Number of Events Organized During Brain Awareness Week:
2 major events
Type of Events Held:
- Lecture/ Briefing
- Other: Large public presentation AND a full Neuroscience Day
- General Public
- High School students(9-12)
- Patients & Caregivers
- University students
- Other: everyone we could reach for the public lecture. For Neuroscience Day
- Other: we reached out to other research disciplines at the U
- Other: clinicians and community
Approximate Number of People Reached:
Combined approx: 670, but we also had a feature news article and other media that reached people too
Details of Major Brain Awareness Week Events/Activities:
Your Dazzling Brain -- Keep it Balanced 2nd year in the Dazzling Brain series during BAW. This year's three-part presentation focused on the brain basics of habits and addictions. "Sold out" weeks before event. Major media attention Objective: continue to educate and inspire public about brain research and its importance to everyone. We absolutely reached our objectives are are already brainstorming on next year's topic Neuroscience Day The day -- geared toward researchers, clinicians and community includes research posters from many areas of the UNM Health Sciences Center; a poster competition for junior investigators that looks at scientific rigor, clarity for a non-expert audience and more. Awards are given in three areas: Basic Science, Clinical, Community Research. The day also includes a major lecture on cutting-edge neuroscience (Robert Knight from UC Berkeley this year); a panel that brings together community experts and researchers; and small-group opportunities for exchanges between disciplines and expertise to discuss current research or potential projects. Objectives -- there are many and this day has been a popular event at the University of New Mexico for the last few years. Goals -- short term cross-discipline communication is achieved. We'll see if we continue to inspire younger researchers to stay in the field, to stay in New Mexico, work across disciplines and strive to ensure their communication is accessible to non-experts.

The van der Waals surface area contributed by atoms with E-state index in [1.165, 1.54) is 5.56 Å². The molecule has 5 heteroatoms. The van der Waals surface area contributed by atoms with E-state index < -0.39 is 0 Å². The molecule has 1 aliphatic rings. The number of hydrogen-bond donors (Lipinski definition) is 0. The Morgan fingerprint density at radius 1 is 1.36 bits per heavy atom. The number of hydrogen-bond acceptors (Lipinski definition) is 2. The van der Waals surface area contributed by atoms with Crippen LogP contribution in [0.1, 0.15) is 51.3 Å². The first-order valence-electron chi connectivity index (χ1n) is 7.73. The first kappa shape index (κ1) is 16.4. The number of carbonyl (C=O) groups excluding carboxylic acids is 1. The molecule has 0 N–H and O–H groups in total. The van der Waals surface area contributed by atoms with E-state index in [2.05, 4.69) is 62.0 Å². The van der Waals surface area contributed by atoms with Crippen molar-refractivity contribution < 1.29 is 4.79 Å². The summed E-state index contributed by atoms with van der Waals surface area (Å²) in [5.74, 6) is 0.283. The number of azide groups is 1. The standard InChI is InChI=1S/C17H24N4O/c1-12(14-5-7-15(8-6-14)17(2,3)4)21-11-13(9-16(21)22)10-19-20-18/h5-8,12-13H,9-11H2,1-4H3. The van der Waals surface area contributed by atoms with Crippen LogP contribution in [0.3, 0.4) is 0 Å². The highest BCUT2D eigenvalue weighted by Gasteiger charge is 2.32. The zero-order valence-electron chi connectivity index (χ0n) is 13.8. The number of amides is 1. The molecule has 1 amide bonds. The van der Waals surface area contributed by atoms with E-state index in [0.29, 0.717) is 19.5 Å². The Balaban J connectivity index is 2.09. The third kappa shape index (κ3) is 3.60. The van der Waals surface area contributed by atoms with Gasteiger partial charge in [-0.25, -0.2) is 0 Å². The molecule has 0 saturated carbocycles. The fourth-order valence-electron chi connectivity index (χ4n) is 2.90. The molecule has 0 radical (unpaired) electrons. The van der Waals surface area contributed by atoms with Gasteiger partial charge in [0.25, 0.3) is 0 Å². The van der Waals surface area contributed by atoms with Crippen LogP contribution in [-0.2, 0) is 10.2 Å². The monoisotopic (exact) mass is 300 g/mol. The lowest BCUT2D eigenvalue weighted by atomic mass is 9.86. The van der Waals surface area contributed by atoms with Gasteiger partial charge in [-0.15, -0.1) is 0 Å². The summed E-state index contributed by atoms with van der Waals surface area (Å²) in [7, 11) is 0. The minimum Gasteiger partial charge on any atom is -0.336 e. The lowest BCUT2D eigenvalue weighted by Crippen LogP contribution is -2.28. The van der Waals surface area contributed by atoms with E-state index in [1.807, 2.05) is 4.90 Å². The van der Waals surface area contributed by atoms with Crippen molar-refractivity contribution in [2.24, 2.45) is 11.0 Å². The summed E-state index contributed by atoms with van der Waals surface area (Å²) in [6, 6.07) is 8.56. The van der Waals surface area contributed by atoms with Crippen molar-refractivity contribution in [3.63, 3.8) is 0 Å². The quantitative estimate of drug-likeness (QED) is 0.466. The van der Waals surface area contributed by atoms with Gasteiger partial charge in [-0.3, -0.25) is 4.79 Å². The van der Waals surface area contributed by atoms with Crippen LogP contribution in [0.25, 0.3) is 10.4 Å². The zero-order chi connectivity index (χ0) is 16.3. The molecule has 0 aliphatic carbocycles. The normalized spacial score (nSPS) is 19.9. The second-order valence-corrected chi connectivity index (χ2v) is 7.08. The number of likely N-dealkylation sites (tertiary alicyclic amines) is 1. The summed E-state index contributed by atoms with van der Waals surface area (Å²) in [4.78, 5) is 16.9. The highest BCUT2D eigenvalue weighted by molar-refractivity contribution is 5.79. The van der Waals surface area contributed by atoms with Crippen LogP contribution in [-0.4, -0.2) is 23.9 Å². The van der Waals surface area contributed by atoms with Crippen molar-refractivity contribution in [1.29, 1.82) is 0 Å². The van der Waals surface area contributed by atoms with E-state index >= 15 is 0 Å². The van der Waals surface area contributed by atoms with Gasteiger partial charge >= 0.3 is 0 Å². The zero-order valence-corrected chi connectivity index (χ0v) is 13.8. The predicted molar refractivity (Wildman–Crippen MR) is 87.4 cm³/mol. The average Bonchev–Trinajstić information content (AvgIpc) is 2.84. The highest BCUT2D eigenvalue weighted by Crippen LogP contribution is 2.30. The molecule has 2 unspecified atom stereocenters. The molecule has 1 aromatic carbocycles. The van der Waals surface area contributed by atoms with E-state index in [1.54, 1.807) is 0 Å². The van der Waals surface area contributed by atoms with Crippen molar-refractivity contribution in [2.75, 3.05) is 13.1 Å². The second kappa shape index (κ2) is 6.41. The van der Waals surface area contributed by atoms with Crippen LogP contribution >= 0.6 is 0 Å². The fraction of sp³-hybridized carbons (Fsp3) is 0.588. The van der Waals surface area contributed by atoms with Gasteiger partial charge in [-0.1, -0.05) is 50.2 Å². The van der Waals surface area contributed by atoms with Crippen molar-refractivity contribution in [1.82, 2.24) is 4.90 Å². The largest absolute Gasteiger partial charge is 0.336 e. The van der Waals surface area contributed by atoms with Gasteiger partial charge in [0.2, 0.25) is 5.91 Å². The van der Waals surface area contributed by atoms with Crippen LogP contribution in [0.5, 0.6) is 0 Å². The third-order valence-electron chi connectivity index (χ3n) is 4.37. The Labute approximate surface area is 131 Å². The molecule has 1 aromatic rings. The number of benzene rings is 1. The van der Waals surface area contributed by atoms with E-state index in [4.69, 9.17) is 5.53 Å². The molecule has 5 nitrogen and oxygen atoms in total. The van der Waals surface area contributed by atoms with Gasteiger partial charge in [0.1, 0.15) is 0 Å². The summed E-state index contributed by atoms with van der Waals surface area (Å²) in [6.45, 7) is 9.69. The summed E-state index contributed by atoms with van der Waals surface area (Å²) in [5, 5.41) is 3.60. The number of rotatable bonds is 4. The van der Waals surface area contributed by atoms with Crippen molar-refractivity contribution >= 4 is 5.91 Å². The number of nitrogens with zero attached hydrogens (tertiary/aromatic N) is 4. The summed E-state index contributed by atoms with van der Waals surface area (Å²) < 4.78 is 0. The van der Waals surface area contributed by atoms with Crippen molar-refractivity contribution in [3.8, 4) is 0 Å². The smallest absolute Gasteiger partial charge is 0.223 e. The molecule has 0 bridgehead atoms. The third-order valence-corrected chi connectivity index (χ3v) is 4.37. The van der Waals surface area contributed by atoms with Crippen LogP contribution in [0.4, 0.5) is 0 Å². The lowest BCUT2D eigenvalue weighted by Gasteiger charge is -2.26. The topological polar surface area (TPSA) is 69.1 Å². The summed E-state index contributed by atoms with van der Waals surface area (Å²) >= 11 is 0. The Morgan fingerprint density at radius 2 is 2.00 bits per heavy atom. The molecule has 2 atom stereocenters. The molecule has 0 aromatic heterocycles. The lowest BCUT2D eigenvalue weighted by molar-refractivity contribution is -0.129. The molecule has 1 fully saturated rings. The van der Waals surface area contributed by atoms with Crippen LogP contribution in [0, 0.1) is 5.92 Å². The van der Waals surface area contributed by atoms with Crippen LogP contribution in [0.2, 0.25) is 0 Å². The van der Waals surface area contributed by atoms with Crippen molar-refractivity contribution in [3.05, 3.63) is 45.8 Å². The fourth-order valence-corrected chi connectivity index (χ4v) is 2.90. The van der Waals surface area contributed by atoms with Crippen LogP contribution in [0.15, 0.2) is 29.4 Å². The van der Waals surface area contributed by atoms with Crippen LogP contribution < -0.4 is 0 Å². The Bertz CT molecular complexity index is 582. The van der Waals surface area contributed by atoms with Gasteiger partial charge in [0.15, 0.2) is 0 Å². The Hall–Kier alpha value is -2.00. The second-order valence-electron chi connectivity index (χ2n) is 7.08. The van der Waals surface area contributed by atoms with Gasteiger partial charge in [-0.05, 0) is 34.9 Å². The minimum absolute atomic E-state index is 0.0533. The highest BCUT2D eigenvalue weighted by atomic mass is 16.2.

Event Planning & Publicity
Publicity Methods Used:
- Calendar Listings (newspapers, radio, television)
- Press Release/Media Advisory
- Social Media
Other Publicity Methods:
Public lecture: we partnered with a well-known NM TV personality who has a health segment on the biggest TV station in the state. We used him as a moderator for the evening and the Q & A following the short presentations Lectures: professionally videotaped, uploaded to YouTube; people love them
Which of These Publicity Methods Was The Most Successful?
Of the Dana Foundation publications/resources distributed at your event(s), if any, please indicate the three most popular. Please choose up to three. If "other," please indicate below:
- It’s Mindboggling!
- BAW Pencils and Erasers
- Staying Sharp: Successful Aging and the Brain
Other Dana Foundation Materials Distributed:
- Everything on the list. We also use throughout the year to promote brain research at all related events; when BAW comes around that helps build audience
Which BAW graphic materials did you use in publicizing your events?
- BAW Logos
Feedback & Keys to Success
How do you feel BAW participation benefited your organization and the local community?
BAW participation is a wonderful way to rally attention to the importance of brain research. We actually have more activities throughout the year and the BAW helps focus and serve as a culmination to our other efforts. The many resources from the Dana Foundation help us achieve these goals and -- especially in the community -- people love to learn more and more about their brains!
Please share any suggestions or lessons learned that may help others plan future events:
Our public Dazzling Brain series takes quite a bit of effort; we use three different speakers from different disciplines and work with them extensively to shape a cohesive presentation that flows well from one topic to the next. The result is a tremendously popular event that for the last two years has exceeded the free venue capacity. The event is a collaboration of numerous groups and is extremely high visibility and appreciated -- it's worth the effort and makes the subject exciting and understandable to a lay audience --- it spotlights the importance of brain research in a way that people really like
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